iii. “We need to pray as the psalmist does, not so much for the deliverance from enemies as for deliverance from fear of them.” (Morgan)
c. Hide me from the secret plots of the wicked: David knew there were dangerous enemies plotting his destruction. He felt powerless to make them stop, so he prayed. The New International Version gives a good sense of this in translating, Hide me from the conspiracy of the wicked.
i. “This is the singer’s distress. The warfare is unequal. His foes are not out in the open, but under cover.” (Morgan)
ii. “Their methods cannot afford to be those of honest opposition (‘the open statement of the truth’, 2 Corinthians 4:2; cf. ‘I opposed him to his face’, Galatians 2:11).” (Kidner)
d. Who sharpen their tongue like a sword, and bend their bows to shoot their arrows – bitter words: The secret plots against David consisted in words and lies against him, all pushing toward his destruction and death. This was not a case of words merely hurting; this was an active conspiracy to kill.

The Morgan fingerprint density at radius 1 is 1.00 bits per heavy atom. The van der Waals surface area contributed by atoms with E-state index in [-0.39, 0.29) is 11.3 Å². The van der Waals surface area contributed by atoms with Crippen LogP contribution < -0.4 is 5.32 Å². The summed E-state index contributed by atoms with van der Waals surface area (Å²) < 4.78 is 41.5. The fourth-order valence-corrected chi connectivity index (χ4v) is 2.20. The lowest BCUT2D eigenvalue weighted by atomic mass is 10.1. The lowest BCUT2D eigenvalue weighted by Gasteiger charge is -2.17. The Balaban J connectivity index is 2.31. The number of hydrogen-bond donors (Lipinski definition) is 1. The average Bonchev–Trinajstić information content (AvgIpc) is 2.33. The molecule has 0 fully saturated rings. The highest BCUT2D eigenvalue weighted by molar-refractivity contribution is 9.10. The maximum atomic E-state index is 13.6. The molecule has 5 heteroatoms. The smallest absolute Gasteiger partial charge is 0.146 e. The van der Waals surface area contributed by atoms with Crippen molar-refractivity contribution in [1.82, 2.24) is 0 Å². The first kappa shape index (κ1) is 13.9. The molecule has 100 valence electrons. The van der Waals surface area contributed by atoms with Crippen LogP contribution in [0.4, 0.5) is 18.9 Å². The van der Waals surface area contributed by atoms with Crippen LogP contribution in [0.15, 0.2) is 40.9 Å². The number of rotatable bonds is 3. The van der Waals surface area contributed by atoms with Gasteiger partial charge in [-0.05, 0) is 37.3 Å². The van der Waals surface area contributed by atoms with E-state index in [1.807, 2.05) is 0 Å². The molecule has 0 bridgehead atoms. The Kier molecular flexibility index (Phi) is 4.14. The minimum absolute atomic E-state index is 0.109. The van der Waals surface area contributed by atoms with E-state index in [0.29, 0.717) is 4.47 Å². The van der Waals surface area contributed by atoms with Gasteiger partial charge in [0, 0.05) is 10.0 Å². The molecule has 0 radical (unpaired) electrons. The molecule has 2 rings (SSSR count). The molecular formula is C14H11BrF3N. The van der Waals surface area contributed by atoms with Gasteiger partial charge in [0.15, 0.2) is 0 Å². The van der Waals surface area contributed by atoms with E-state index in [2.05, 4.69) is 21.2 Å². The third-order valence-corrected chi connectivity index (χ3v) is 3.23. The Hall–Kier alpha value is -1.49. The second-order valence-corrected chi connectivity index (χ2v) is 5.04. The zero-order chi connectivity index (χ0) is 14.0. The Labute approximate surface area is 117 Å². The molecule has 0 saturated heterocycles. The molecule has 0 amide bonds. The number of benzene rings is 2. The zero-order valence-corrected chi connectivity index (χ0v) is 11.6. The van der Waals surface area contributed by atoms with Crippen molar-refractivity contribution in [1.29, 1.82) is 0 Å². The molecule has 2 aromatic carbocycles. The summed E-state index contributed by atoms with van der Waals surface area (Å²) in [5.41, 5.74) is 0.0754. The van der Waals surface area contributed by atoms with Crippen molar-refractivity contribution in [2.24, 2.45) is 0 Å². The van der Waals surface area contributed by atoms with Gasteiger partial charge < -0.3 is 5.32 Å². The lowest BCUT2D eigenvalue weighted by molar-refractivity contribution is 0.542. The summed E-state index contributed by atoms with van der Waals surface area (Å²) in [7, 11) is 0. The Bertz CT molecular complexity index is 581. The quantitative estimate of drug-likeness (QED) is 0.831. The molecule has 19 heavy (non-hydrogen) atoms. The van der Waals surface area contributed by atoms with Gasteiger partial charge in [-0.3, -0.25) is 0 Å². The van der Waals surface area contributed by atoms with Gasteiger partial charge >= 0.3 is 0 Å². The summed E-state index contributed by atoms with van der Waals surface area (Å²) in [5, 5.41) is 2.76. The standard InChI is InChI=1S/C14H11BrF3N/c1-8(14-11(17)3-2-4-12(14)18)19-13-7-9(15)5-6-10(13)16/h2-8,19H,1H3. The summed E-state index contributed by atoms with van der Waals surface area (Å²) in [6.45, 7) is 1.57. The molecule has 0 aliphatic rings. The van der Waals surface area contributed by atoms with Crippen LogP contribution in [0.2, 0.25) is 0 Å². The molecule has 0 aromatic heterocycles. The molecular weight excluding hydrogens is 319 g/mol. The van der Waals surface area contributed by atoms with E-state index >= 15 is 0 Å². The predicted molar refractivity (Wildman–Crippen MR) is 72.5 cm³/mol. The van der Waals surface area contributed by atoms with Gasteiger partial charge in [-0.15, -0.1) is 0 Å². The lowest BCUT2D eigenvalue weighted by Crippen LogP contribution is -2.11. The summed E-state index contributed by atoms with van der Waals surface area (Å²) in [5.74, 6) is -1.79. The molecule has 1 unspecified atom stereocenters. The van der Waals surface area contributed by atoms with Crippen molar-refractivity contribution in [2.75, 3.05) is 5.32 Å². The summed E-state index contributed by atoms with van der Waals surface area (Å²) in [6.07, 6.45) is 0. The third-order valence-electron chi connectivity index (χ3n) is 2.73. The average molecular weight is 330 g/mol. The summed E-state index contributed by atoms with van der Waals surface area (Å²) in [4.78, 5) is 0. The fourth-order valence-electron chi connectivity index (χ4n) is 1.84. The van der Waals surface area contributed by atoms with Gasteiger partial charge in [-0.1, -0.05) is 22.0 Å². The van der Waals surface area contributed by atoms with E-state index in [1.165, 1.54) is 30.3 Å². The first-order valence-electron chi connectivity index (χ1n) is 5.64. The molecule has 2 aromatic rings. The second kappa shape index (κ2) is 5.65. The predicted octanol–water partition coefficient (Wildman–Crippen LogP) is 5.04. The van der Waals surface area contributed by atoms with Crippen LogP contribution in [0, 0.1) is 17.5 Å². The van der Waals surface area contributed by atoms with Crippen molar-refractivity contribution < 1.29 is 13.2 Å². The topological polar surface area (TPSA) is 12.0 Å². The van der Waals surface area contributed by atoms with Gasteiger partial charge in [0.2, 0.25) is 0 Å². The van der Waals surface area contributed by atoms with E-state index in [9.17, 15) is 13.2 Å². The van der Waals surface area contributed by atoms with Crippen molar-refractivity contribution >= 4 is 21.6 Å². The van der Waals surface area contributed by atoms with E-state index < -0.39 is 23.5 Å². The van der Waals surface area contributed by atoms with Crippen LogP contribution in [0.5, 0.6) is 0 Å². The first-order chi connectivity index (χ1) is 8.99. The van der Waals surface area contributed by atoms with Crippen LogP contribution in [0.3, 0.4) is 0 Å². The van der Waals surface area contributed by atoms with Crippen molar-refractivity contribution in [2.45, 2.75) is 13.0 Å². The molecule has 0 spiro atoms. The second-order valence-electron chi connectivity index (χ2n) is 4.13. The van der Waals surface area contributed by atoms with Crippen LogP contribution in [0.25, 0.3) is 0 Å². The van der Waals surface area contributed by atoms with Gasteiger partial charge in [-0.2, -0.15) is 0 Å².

i. “In the context of this war of lies and innuendo, the ambush will be either the prepared situation which ‘frames’ an innocent man, or the shelter of anonymity from which a rumour can be launched without fear.” (Kidner)
ii. “An open liar is an angel compared with this demon. Vipers and cobras are harmless and amiable creatures compared with such a reptile. The devil himself might blush at being the father of so base an offspring.” (Spurgeon)
e. Suddenly they shoot at him and do not fear: David knew that his enemies fired their bitter words as arrows against him, and when they did, it didn’t bother them in the least. They did not fear either David or God.
i. Psalm 64 emphasizes the devious nature of David’s enemies. They use secret plots. They shoot in secret. They attack suddenly. Especially because David mentions an attack by arrows from a hidden or secret position, his enemies act like the ancient version of snipers.